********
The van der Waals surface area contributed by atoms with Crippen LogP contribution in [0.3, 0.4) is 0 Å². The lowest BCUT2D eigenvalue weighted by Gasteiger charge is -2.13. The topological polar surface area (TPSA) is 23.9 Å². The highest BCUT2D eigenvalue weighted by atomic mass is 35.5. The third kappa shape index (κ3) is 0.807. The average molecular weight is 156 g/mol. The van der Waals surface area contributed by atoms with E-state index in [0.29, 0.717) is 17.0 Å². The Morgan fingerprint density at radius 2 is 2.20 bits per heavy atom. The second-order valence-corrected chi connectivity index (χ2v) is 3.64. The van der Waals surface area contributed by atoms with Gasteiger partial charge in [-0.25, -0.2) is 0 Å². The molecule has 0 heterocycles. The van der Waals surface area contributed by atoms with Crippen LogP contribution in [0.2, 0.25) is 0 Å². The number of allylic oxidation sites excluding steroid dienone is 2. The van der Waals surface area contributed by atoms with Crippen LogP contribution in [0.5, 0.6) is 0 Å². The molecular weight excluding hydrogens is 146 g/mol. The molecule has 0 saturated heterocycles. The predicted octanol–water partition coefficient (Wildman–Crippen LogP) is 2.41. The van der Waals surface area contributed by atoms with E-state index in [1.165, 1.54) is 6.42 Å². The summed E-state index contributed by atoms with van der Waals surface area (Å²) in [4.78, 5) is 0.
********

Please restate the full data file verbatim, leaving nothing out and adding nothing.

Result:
The van der Waals surface area contributed by atoms with Crippen LogP contribution in [0.3, 0.4) is 0 Å². The lowest BCUT2D eigenvalue weighted by Gasteiger charge is -2.13. The topological polar surface area (TPSA) is 23.9 Å². The highest BCUT2D eigenvalue weighted by atomic mass is 35.5. The third kappa shape index (κ3) is 0.807. The average molecular weight is 156 g/mol. The van der Waals surface area contributed by atoms with E-state index in [0.29, 0.717) is 17.0 Å². The Morgan fingerprint density at radius 2 is 2.20 bits per heavy atom. The second-order valence-corrected chi connectivity index (χ2v) is 3.64. The van der Waals surface area contributed by atoms with Gasteiger partial charge in [-0.25, -0.2) is 0 Å². The molecule has 0 heterocycles. The van der Waals surface area contributed by atoms with Crippen LogP contribution in [0.2, 0.25) is 0 Å². The number of allylic oxidation sites excluding steroid dienone is 2. The van der Waals surface area contributed by atoms with Crippen LogP contribution in [0.5, 0.6) is 0 Å². The molecular weight excluding hydrogens is 146 g/mol. The molecule has 0 saturated heterocycles. The predicted octanol–water partition coefficient (Wildman–Crippen LogP) is 2.41. The van der Waals surface area contributed by atoms with E-state index in [1.165, 1.54) is 6.42 Å². The summed E-state index contributed by atoms with van der Waals surface area (Å²) in [4.78, 5) is 0.